To adapt to the COVID-19 pandemic, many businesses invested in technologies that enhance flexibility, agility, and mobility. Cloud computing, in particular, was instrumental during the pandemic in helping businesses facilitate remote work arrangements.
Even as more and more businesses return to traditional office-based setups, cloud solutions continue to become increasingly popular. In fact, more companies adopted cloud servers in 2021 — a trend that’s likely to continue, as cloud spending is expected to skyrocket in 2022. This trend may also indicate that fewer businesses will prioritize investing in on-site servers.
What are the limitations of on-site servers?
On-site servers are physical servers housed within the company's premises, which is why they're also called on-premises servers. They offer businesses a high level of control over their data and infrastructure, but this also comes with major drawbacks, such as:
Expensive upfront investment
On-premises servers require a significant financial investment in hardware and software, which can be challenging for small businesses. You must also have enough space in your premises for these machines and any auxiliary components. Additionally, on-site servers require a lot of power, as well as heating and cooling systems to run properly.
Dedicated support and maintenance
Like all machines, on-premises servers are susceptible to failure, so you need someone to troubleshoot and maintain them, and update their software regularly. This could mean hiring dedicated IT personnel, which will further increase costs.
Data loss during disasters
On-premises servers are vulnerable to disasters in your area. If such disasters were to damage these machines, you could lose all the data stored within. Data loss can paralyze your operations and lead to reduced revenue, lowered customer trust, and steep penalties if your business belongs to a highly regulated industry.
No uptime guarantees
You cannot be absolutely certain that your on-site server will be operational at all times. Servers can suddenly fail for various reasons, including hardware defects and cyberattacks, potentially leading to data loss. You could invest in redundancies, such as backup servers and uninterrupted power supplies, but these will cost you more money.
Why are businesses choosing cloud servers?
Cloud servers function similarly to on-site servers but are located outside of the user’s premises. Like other cloud solutions, they are accessible via the internet. These are the reasons many businesses are prioritizing them over on-premises servers:
Support for flexible work setups
On-site servers have very limited reach and can usually be accessed only from within a business’s premises, making them suboptimal for remote work. Storing data in on-premises servers would have caused businesses huge productivity losses during the COVID-19 pandemic when many employees couldn't work in the office.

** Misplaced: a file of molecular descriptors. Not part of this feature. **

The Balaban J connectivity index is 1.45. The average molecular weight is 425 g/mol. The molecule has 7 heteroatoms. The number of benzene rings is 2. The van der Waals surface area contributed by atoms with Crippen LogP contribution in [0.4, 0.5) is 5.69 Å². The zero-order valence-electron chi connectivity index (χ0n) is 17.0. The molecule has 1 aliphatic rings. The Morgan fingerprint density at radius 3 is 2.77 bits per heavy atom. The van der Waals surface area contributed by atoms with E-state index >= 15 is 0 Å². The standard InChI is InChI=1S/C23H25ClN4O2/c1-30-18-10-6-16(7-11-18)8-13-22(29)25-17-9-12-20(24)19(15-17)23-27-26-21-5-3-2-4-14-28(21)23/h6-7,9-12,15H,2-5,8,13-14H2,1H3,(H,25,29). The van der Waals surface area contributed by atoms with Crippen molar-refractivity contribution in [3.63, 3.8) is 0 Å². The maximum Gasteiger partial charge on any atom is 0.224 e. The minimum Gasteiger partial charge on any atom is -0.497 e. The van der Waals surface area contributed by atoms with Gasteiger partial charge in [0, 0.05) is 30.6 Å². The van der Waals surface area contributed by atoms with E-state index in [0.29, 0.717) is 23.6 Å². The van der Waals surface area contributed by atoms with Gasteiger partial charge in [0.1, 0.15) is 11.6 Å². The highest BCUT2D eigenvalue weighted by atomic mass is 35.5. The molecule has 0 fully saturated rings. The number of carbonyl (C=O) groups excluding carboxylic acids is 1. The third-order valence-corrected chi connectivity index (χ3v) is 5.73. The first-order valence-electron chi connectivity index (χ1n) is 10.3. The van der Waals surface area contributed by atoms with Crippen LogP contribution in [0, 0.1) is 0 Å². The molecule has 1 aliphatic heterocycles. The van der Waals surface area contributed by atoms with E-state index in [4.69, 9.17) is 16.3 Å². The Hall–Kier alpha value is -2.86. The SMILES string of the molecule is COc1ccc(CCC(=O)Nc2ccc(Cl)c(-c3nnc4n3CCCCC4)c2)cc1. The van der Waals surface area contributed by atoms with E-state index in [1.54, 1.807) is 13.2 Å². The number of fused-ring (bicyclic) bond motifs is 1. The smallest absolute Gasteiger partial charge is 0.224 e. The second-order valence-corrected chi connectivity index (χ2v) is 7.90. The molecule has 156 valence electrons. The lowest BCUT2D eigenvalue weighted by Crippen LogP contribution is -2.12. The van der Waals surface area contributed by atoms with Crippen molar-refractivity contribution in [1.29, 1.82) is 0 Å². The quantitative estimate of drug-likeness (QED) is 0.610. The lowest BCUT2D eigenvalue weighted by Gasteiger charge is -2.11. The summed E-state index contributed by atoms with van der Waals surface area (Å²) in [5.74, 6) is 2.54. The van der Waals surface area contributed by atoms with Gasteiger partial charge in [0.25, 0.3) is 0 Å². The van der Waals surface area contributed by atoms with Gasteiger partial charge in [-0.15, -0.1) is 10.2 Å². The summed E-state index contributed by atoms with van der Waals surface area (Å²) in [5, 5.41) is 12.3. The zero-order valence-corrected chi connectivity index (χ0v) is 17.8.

Cloud servers, on the other hand, can be accessed anytime and anywhere through an internet-connected device, such as a laptop or smartphone. This makes them vital to successful remote work setups, which you should consider adopting for the following reasons:
- Twenty-five percent of all professional jobs in North America are expected to be remote by the end of 2022.
- Remote work can help your business save on rent, space, utilities, and other overhead costs.
- Several studies found remote workers to be more productive, with one research noting a 47% increase in productivity during the coronavirus-induced lockdowns.
More consistent costs
Cloud servers are owned and maintained by third-party providers, who also take charge of troubleshooting, maintenance, upgrades, updates, and cybersecurity. The providers also handle the cost of power, cooling, heating, and housing the machines. You pay for what you use, which is more consistent than having to budget for large expenses during upgrade or refresh cycles.
Your data storage needs will change with your business, so you’ll either lack storage space as your company grows or end up with an underutilized on-premises server if your organization downsizes. This isn’t an issue with cloud servers, as you can easily increase or decrease their storage capacity as needed, ensuring that you’re paying only for the solutions you’re actually using.
Reduced risk of downtime
Cloud storage providers follow a service level agreement, which defines the level of service you can expect from them. This includes the assurance that you will always have access to the servers and the data stored within. To make this possible, cloud server providers employ various redundancies that you don’t have to spend additional money on. Power outages and Internet service disruptions are far less likely for cloud servers than for equipment hosted at your office.
Data backup and recovery
Because cloud servers are located off site, they are not susceptible to disasters that occur in your area. All data stored in them can also be backed up automatically and as frequently as needed, and they can be restored from any internet-connected device. This greatly reduces the risk of data loss and its negative consequences.
Cloud servers offer businesses the flexibility and agility they need to overcome challenges in the post-COVID-19 era. If you want to start using this technology or get the most out of your existing cloud servers, reach out to Fidelis and our experts will be glad to assist you. Learn more about managed cloud services and how these can help your business grow by downloading this free eBook today.